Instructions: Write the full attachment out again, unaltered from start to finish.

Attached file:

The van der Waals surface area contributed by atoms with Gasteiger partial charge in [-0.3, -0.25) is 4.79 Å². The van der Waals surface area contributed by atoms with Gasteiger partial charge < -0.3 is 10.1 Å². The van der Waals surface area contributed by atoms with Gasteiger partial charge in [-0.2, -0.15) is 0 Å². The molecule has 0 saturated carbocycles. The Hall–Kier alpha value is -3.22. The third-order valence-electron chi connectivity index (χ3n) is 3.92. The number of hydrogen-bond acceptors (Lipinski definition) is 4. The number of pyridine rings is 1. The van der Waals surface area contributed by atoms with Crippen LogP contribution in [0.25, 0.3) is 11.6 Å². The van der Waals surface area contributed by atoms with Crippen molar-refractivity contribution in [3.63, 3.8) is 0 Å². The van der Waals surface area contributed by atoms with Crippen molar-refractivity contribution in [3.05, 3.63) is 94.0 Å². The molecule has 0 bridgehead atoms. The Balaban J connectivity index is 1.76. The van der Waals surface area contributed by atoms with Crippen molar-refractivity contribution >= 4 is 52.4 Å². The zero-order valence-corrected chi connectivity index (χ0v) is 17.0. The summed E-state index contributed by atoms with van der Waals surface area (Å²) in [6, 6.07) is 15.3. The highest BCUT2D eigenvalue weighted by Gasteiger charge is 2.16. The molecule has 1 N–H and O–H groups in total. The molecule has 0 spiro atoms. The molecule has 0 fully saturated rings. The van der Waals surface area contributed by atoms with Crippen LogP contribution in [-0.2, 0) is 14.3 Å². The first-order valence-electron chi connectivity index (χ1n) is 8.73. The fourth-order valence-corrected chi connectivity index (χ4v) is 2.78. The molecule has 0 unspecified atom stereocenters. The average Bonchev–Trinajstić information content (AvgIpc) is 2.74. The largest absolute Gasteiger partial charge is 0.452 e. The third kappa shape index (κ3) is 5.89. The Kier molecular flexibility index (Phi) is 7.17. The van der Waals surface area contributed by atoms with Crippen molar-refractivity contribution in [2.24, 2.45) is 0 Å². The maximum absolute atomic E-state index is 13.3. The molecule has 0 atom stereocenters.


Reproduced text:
The van der Waals surface area contributed by atoms with Gasteiger partial charge in [-0.3, -0.25) is 4.79 Å². The van der Waals surface area contributed by atoms with Gasteiger partial charge < -0.3 is 10.1 Å². The van der Waals surface area contributed by atoms with Gasteiger partial charge in [-0.2, -0.15) is 0 Å². The molecule has 0 saturated carbocycles. The Hall–Kier alpha value is -3.22. The third-order valence-electron chi connectivity index (χ3n) is 3.92. The number of hydrogen-bond acceptors (Lipinski definition) is 4. The number of pyridine rings is 1. The van der Waals surface area contributed by atoms with Crippen LogP contribution in [0.25, 0.3) is 11.6 Å². The van der Waals surface area contributed by atoms with Crippen molar-refractivity contribution in [3.63, 3.8) is 0 Å². The van der Waals surface area contributed by atoms with Crippen molar-refractivity contribution in [3.05, 3.63) is 94.0 Å². The molecule has 0 bridgehead atoms. The Balaban J connectivity index is 1.76. The van der Waals surface area contributed by atoms with Crippen molar-refractivity contribution >= 4 is 52.4 Å². The zero-order valence-corrected chi connectivity index (χ0v) is 17.0. The summed E-state index contributed by atoms with van der Waals surface area (Å²) in [6, 6.07) is 15.3. The highest BCUT2D eigenvalue weighted by Gasteiger charge is 2.16. The molecule has 1 N–H and O–H groups in total. The molecule has 0 spiro atoms. The molecule has 0 fully saturated rings. The van der Waals surface area contributed by atoms with Crippen LogP contribution in [-0.2, 0) is 14.3 Å². The first-order valence-electron chi connectivity index (χ1n) is 8.73. The fourth-order valence-corrected chi connectivity index (χ4v) is 2.78. The molecule has 0 unspecified atom stereocenters. The average Bonchev–Trinajstić information content (AvgIpc) is 2.74. The largest absolute Gasteiger partial charge is 0.452 e. The third kappa shape index (κ3) is 5.89. The Kier molecular flexibility index (Phi) is 7.17. The van der Waals surface area contributed by atoms with Crippen molar-refractivity contribution in [2.24, 2.45) is 0 Å². The maximum absolute atomic E-state index is 13.3. The molecule has 0 atom stereocenters.